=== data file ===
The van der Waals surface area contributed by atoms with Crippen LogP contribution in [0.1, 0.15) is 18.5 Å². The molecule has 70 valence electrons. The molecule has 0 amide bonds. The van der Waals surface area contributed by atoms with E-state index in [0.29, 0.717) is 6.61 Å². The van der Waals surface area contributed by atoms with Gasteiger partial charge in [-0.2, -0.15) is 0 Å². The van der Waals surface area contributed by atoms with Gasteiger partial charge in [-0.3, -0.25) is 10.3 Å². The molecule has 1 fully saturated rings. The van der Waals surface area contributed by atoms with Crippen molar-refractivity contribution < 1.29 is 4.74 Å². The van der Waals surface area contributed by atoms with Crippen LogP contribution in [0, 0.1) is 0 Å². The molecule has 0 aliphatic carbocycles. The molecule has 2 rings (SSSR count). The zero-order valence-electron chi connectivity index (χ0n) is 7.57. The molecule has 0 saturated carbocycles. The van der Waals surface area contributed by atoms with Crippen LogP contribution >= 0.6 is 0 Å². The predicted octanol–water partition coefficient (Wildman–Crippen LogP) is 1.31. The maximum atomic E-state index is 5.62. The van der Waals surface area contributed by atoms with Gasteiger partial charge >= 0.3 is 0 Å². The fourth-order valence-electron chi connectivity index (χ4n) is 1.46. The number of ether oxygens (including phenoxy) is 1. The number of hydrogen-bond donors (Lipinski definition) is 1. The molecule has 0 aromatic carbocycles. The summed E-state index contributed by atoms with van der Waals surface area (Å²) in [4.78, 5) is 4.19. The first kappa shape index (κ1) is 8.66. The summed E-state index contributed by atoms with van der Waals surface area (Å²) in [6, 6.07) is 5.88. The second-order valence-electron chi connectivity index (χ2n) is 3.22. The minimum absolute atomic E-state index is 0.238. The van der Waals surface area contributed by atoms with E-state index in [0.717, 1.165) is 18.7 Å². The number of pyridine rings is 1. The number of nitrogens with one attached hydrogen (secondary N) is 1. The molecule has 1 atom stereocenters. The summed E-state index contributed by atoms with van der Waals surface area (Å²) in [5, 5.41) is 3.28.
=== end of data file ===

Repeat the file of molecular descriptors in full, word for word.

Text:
The van der Waals surface area contributed by atoms with Crippen LogP contribution in [0.1, 0.15) is 18.5 Å². The molecule has 70 valence electrons. The molecule has 0 amide bonds. The van der Waals surface area contributed by atoms with E-state index in [0.29, 0.717) is 6.61 Å². The van der Waals surface area contributed by atoms with Gasteiger partial charge in [-0.2, -0.15) is 0 Å². The van der Waals surface area contributed by atoms with Gasteiger partial charge in [-0.3, -0.25) is 10.3 Å². The molecule has 1 fully saturated rings. The van der Waals surface area contributed by atoms with Crippen molar-refractivity contribution < 1.29 is 4.74 Å². The van der Waals surface area contributed by atoms with Crippen LogP contribution in [0, 0.1) is 0 Å². The molecule has 0 aliphatic carbocycles. The molecule has 2 rings (SSSR count). The zero-order valence-electron chi connectivity index (χ0n) is 7.57. The molecule has 0 saturated carbocycles. The van der Waals surface area contributed by atoms with Crippen LogP contribution >= 0.6 is 0 Å². The predicted octanol–water partition coefficient (Wildman–Crippen LogP) is 1.31. The maximum atomic E-state index is 5.62. The van der Waals surface area contributed by atoms with Gasteiger partial charge >= 0.3 is 0 Å². The fourth-order valence-electron chi connectivity index (χ4n) is 1.46. The number of ether oxygens (including phenoxy) is 1. The number of hydrogen-bond donors (Lipinski definition) is 1. The molecule has 0 aromatic carbocycles. The summed E-state index contributed by atoms with van der Waals surface area (Å²) in [4.78, 5) is 4.19. The first kappa shape index (κ1) is 8.66. The summed E-state index contributed by atoms with van der Waals surface area (Å²) in [6, 6.07) is 5.88. The second-order valence-electron chi connectivity index (χ2n) is 3.22. The minimum absolute atomic E-state index is 0.238. The van der Waals surface area contributed by atoms with E-state index in [0.717, 1.165) is 18.7 Å². The number of pyridine rings is 1. The number of nitrogens with one attached hydrogen (secondary N) is 1. The molecule has 1 atom stereocenters. The summed E-state index contributed by atoms with van der Waals surface area (Å²) in [5, 5.41) is 3.28.